Tag Archives: kendo maai
The space or distance between opponents in a kendo match is called maai. There are three distinct maai or distances as measured with both opponents in chudan kamae: chika-ma (close distance), issoku-itto-no-maai (one step distance), and to-ma (far distance). These defined distances are fixed and the same for both opponents. The preferred distance is the classic issoku-itto-no-maai (one step distance), in application a short persons step is shorter than a taller persons step making the one step maai or distance different for each opponent, often this distance may over lap just short, or a little longer with how close the opponent prefers to strike in one step. The preferred distance each opponent seeks to strike in one step is a constant battle to maintain. Besides the transitional maai, the preferred ma-ai does not just happen it is most often the distance both opponents nonverbally agree to strike each other in one step, or a distance forced by one of the opponents. A master swordsman will manipulate this distance to their advantage, keeping just far enough that opponent is not able to land a strike yet close enough that they are able to easily strike, never allowing the opponent to dictate what maai to use. Awareness of your opponents preferred ma-ai should never be over looked. Learning to force your opponent to accept your preferred maai while not allowing your opponent to dictate the maai is a subtle but essential lesson in kendo. Keeping track of your opponents preferred ma-ai will give you a masterful advantage to defeat your opponent.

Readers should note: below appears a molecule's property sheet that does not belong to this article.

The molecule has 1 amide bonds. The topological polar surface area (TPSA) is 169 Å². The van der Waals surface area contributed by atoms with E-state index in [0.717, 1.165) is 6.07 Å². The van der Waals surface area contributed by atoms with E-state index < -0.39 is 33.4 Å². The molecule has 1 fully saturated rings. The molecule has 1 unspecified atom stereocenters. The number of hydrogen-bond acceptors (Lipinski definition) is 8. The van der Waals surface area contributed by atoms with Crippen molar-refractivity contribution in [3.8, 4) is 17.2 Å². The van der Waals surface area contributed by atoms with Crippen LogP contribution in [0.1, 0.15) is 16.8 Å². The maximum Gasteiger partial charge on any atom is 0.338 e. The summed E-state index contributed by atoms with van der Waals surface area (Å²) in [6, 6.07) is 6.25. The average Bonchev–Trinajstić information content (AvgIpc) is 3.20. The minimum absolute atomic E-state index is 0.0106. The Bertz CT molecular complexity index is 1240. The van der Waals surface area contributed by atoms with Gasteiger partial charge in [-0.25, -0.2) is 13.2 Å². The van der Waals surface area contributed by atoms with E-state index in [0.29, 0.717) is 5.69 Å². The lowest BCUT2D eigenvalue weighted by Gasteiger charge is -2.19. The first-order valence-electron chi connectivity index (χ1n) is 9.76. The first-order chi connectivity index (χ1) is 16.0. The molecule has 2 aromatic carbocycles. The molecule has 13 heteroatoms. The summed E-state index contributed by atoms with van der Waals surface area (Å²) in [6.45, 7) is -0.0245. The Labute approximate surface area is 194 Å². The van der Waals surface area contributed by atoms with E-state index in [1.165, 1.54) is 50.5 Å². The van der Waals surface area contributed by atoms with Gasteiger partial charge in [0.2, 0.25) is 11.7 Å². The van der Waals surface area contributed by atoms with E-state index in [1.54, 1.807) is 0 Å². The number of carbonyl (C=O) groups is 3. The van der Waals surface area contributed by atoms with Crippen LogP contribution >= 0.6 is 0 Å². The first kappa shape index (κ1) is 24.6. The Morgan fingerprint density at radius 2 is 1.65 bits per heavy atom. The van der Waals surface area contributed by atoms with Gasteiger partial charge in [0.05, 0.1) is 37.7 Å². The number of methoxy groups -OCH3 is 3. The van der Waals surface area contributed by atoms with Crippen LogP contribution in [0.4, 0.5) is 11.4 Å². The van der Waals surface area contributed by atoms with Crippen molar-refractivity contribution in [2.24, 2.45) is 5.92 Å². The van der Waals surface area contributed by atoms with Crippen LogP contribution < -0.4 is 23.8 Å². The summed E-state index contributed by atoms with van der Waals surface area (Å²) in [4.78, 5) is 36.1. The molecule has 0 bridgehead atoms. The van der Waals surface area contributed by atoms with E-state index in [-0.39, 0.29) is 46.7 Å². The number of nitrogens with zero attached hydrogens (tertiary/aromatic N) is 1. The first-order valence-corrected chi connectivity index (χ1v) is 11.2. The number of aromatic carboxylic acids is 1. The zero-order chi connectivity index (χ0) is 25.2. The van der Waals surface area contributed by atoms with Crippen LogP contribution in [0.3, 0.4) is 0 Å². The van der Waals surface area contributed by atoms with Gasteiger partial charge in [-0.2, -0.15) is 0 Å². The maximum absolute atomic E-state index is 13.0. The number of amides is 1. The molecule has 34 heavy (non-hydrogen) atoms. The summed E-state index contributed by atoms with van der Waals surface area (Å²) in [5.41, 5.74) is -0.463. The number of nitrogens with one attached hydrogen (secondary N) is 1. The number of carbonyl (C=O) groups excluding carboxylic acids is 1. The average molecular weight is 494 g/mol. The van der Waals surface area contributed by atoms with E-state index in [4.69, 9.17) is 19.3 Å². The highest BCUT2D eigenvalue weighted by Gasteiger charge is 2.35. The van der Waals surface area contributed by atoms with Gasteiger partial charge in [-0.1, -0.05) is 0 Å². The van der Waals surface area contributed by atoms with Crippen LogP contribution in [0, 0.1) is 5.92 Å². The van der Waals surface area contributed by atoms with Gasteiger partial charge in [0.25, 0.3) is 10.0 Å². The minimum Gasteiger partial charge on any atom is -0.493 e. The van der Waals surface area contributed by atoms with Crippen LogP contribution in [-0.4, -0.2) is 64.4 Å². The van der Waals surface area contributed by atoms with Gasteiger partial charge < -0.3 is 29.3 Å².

The translation of maai is: space. The definition of Maai: Proper distancing or timing with respect to one’s partner in a kendo match. In kendo there are three distance catagories: Chikama or close distance, Issoku itto no maai or one step distance and toma or far distance. Issoku Itto no maai or one step distance is the preferred distance because you can see the opponents whole body easily. Toma distance is the generally to far to strike from and few kendoka are able to hit from toma in one step. With practice you will find your comfort hitting distance which may be the same or different for your oppenents. Maai is not a static distance it is always changing from moment to moment, often it is a transition from far to close and back again. Maintaining a maai position is an advanced level kendo so it takes time to develop. Practice maai so that it is second nature and not a conscious effort to dominate your opponent by keeping just out of reach of your opponents strikes yet within easy reach of your strikes. Another dimension of maai is to control “space.” Controlling Space around you is very important when fighting multiple opponents, keeping the space to your advantage. Controlling Space also infers the ability to read and control time (reaction distance from opponent) time in the fractions of a second it takes an opponent to strike from what ever distance (maai) he is at any given moment. A faster opponent will travel the same maai striking distance faster than a slow opponent covering the same maai striking distance. Adjust for slower and faster opponents, avoiding the faster opponents maai striking distance until you are ready to strike and or shorten your kokoro no maai when in striking distance. Kokoro no maai is the term used to describe a distance in which both opponents can easily strike from, yet the opponent can not strike because of an awareness lapse. The term kokoro means heart or spirit, in this context describes an opponent that has a spirit at rest or sleeping. An awareness lapse can be used to your advantage (giving you time and suki) sensing the opponents state of mind, sensing the awareness or lack of awareness of your opponent.